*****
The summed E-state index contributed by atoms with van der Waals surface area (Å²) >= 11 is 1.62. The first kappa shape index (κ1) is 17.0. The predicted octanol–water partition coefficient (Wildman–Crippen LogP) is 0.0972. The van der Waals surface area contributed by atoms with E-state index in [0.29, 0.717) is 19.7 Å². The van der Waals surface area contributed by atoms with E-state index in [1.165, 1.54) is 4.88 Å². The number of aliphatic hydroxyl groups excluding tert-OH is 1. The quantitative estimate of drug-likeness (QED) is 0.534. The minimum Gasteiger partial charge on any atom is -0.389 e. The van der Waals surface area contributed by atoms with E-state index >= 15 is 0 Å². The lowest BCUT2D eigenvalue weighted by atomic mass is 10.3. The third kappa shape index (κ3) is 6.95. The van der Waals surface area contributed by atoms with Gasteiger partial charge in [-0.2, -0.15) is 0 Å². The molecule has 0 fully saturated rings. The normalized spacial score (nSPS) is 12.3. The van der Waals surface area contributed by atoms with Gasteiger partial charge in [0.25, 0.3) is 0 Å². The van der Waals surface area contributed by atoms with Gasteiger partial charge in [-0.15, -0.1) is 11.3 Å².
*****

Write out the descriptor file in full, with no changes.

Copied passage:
The summed E-state index contributed by atoms with van der Waals surface area (Å²) >= 11 is 1.62. The first kappa shape index (κ1) is 17.0. The predicted octanol–water partition coefficient (Wildman–Crippen LogP) is 0.0972. The van der Waals surface area contributed by atoms with E-state index in [0.29, 0.717) is 19.7 Å². The van der Waals surface area contributed by atoms with E-state index in [1.165, 1.54) is 4.88 Å². The number of aliphatic hydroxyl groups excluding tert-OH is 1. The quantitative estimate of drug-likeness (QED) is 0.534. The minimum Gasteiger partial charge on any atom is -0.389 e. The van der Waals surface area contributed by atoms with E-state index >= 15 is 0 Å². The lowest BCUT2D eigenvalue weighted by atomic mass is 10.3. The third kappa shape index (κ3) is 6.95. The van der Waals surface area contributed by atoms with Gasteiger partial charge in [-0.2, -0.15) is 0 Å². The molecule has 0 fully saturated rings. The normalized spacial score (nSPS) is 12.3. The van der Waals surface area contributed by atoms with Gasteiger partial charge in [0.25, 0.3) is 0 Å². The van der Waals surface area contributed by atoms with Gasteiger partial charge in [-0.15, -0.1) is 11.3 Å².